Supercooled liquid water (SLW) and mixed phase clouds containing SLW and ice over the Southern Ocean (SO) are poorly represented in global climate and numerical weather prediction models. Observed SLW exists at lower temperatures than threshold values used to characterize its detrainment from convection in model parameterizations, and processes controlling its formation and removal are poorly understood. High-resolution observations are needed to better characterize SLW over the SO. This study characterizes the frequency and spatial distribution of different cloud phases (liquid, ice, and mixed) using in situ observations acquired during the Southern Ocean Clouds, Radiation, Aerosol Transport Experiment Study. Cloud particle phase is identified using multiple cloud probes. Results show occurrence frequencies of liquid phase samples up to 70% between −20°C and 0°C and of ice phase samples up to 10% between −5°C and 0°C. Cloud phase spatial heterogeneity is determined by relating the total number of 1 s samples from a given cloud to the number of segments whose neighboring samples are the same phase. Mixed phase conditions are the most spatially heterogeneous from −20°C to 0°C, whereas liquid phase conditions from −10°C to 0°C and ice phase conditions from −20°C to −10°C are the least spatially heterogeneous. Greater spatial heterogeneity is associated with broader distributions of vertical velocity. Decreasing droplet concentrations and increasing number-weighted mean liquid diameters occur within mixed phase clouds as the liquid water fraction decreases, possibly suggesting preferential evaporation of smaller drops during the Wegener-Bergeron-Findeisen process.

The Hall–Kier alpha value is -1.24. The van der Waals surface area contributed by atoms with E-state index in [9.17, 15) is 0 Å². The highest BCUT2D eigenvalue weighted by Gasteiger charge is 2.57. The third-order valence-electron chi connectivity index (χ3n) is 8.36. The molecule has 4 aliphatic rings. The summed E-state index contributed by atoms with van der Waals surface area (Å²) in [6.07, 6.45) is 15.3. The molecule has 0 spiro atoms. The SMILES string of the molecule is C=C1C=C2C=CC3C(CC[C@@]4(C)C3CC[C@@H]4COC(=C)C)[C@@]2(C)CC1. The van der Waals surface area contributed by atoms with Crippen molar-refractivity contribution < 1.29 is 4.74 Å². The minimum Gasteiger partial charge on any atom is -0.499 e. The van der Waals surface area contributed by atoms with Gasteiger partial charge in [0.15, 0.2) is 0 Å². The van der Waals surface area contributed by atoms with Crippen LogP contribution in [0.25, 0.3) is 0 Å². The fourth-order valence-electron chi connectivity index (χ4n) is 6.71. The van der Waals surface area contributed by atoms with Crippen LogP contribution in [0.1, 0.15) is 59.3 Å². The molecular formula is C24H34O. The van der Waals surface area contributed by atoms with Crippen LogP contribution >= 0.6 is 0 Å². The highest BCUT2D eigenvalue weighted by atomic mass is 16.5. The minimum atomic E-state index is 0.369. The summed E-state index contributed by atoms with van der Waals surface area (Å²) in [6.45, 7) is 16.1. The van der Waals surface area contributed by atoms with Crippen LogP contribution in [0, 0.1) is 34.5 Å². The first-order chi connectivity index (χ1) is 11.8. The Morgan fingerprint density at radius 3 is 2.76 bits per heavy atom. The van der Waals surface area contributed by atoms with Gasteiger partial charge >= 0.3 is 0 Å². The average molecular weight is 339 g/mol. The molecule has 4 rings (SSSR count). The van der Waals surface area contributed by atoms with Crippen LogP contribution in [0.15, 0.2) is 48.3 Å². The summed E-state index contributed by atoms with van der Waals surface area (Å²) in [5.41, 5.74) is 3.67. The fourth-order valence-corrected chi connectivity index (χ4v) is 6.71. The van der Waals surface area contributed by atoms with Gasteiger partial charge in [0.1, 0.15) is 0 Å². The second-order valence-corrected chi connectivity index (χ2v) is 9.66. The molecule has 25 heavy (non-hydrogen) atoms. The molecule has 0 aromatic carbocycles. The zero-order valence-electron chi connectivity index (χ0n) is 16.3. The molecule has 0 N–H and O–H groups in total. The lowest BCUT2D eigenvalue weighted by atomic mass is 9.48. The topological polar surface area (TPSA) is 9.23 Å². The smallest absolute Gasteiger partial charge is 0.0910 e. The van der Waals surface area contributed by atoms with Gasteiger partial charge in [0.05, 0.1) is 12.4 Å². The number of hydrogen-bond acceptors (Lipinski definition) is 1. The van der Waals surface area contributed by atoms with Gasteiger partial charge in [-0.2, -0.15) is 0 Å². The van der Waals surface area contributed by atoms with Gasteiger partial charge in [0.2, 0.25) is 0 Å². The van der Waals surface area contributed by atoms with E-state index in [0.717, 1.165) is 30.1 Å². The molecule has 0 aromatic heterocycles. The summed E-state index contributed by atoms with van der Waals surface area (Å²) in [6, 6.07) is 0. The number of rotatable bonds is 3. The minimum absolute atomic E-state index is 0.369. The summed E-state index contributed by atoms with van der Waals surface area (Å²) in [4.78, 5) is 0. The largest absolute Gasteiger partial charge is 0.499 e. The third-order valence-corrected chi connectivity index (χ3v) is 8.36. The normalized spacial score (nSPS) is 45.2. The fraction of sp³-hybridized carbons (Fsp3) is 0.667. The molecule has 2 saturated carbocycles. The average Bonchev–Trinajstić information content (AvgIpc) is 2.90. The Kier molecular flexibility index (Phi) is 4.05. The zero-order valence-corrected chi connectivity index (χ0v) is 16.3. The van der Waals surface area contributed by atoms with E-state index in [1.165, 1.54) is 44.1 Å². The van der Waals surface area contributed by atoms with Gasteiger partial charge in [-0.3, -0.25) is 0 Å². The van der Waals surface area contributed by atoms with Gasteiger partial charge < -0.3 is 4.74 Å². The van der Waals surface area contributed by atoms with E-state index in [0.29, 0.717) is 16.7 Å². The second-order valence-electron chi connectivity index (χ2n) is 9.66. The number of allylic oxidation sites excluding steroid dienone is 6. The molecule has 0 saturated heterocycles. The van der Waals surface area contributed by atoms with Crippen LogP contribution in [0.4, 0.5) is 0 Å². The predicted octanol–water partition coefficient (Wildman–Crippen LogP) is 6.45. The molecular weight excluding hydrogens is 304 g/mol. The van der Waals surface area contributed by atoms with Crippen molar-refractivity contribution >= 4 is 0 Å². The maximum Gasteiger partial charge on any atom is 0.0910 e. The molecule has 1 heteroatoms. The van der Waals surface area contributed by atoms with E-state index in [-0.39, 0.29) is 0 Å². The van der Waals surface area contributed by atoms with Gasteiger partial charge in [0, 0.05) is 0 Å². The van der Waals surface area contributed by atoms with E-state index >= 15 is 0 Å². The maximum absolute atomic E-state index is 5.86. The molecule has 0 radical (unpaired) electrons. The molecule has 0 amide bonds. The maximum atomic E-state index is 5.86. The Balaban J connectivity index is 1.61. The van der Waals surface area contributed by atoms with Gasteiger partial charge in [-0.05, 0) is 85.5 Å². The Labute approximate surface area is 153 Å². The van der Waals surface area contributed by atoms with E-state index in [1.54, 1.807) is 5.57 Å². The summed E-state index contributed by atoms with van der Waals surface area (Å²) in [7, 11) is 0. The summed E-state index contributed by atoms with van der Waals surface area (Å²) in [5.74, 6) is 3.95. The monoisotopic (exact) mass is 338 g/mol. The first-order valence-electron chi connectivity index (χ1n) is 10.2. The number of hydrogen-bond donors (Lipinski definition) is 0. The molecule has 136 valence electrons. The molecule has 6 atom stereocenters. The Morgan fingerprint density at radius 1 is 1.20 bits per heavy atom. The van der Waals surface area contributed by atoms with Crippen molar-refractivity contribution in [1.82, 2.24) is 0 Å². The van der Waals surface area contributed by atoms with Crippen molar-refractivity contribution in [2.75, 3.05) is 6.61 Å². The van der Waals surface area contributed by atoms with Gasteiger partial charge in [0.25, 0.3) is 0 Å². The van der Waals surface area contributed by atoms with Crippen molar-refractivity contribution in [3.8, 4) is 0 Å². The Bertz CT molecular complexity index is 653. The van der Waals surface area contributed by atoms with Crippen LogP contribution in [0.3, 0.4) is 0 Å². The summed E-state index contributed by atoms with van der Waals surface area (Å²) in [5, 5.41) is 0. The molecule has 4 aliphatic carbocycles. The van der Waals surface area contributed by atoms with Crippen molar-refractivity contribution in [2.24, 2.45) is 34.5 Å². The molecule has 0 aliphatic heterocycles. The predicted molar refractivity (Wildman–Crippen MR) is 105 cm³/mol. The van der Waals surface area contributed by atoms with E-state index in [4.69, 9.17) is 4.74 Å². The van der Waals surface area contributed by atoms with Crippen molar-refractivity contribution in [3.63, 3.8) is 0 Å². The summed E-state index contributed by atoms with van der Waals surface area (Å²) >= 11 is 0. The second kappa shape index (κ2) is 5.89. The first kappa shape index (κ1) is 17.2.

ASJC Scopus subject areas
- Atmospheric Science
- Earth and Planetary Sciences (miscellaneous)
- Space and Planetary Science